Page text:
Rangers considered heavy favorites to sign Roy Oswalt

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Roy Oswalt is reportedly close to choosing his new team and returning to the mound, and according to Jerry Crasnick of ESPN.com the Rangers are heavy favorites to sign the 34-year-old right-hander.

In fact, an unnamed “baseball official” told Crasnick that he “would be shocked” if Oswalt doesn’t end up in Texas.

Along with the Rangers the Dodgers, Phillies, Brewers, Orioles, and Red Sox have also been linked to Oswalt, who threw 139 innings with a 3.69 ERA and 93/33 K/BB ratio for Philadelphia last season.

Neftali Feliz is on the disabled list and expected to be out until after the All-Star break with a sprained elbow and it’s possible that the Rangers could shift him back to the bullpen once healthy, creating a rotation spot for Oswalt. For now Scott Feldman is filling in for Feliz, joining Yu Darvish, Matt Harrison, Colby Lewis, and Derek Holland in the rotation.

Ted Lilly’s shoulder injury may have magnified the Dodgers’ interest in Oswalt after watching him throw last week and if the Phillies get bad news on Roy Halladay’s shoulder it’s easy to envision them giving Oswalt a call for a reunion. Depending on which sources you choose to believe Oswalt’s primary motivation is pitching close to his Mississippi home, playing for a contender, or cashing in for the biggest contract. Or maybe some combination of all three, which seemingly also gives Texas the edge.

Zack Cozart thinks the way the Rays have been using Sergio Romo is bad for baseball

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The Rays started Sergio Romo on back-to-back days and if that sounds weird to you, you’re not alone. Romo, of course, was the star closer for the Giants for a while, helping them win the World Series in 2012 and ’14. He’s been a full-time reliever dating back to 2006, when he was at Single-A.

In an effort to prevent lefty Ryan Yarbrough from facing the righty-heavy top of the Angels’ lineup (Zack Cozart, Mike Trout, Justin Upton), Romo started Saturday’s game, pitching the first inning before giving way to Yarbrough in the second. Romo struck out the side, in fact. The Rays went on to win 5-3.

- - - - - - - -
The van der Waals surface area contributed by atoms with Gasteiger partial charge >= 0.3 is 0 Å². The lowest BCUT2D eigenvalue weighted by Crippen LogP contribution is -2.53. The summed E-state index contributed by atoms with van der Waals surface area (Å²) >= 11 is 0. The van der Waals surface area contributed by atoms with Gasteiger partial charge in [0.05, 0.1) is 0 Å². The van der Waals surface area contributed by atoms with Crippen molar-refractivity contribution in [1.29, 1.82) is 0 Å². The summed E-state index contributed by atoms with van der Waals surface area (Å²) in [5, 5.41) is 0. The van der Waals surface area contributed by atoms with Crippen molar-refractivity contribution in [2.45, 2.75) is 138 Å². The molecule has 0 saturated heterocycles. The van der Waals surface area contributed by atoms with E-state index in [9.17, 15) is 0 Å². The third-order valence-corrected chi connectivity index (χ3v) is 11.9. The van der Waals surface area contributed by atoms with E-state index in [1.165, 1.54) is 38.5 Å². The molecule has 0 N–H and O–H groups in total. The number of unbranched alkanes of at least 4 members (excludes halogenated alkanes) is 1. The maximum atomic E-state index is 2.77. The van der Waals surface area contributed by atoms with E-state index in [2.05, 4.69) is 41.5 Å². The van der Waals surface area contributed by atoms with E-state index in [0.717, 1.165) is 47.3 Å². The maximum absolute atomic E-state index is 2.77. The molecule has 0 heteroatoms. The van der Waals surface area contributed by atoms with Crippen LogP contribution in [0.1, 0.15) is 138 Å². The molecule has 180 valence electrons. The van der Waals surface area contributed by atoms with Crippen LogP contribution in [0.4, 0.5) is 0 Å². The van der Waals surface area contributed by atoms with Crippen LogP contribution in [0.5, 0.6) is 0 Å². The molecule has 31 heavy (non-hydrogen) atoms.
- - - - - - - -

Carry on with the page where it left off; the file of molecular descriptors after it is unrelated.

The Rays did it again on Sunday afternoon, starting Romo. This time, he got four outs before giving way to Matt Andriese. Romo walked two without giving up a hit while striking out three. The Angels managed to win 5-2 however.

Despite Sunday’s win, Cozart wasn’t a happy camper with the way the Rays used Romo. Via Fabian Ardaya of The Athletic, Cozart said, “It was weird … It’s bad for baseball, in my opinion … It’s spring training. That’s the best way to explain it.”

It’s difficult to see merit in Cozart’s argument. It’s not like the Rays were making excessive amounts of pitching changes; they used five on Saturday and four on Sunday. The games lasted three hours and three hours, 15 minutes, respectively. The average game time is exactly three hours so far this season. I’m having trouble wondering how else Cozart might mean the strategy is bad for baseball.

It seems like the real issue is that Cozart is afraid of the sport changing around him. The Rays, like most small market teams, have to find their edges in slight ways. The Rays aren’t doing this blindly; the strategy makes sense based on their opponents’ starting lineup. The idea of valuing on-base percentage was scoffed at. Shifting was scoffed at and now every team employs them to some degree. Who knows if starting a reliever for the first three or four outs will become a trend, but it’s shortsighted to write it off at first glance.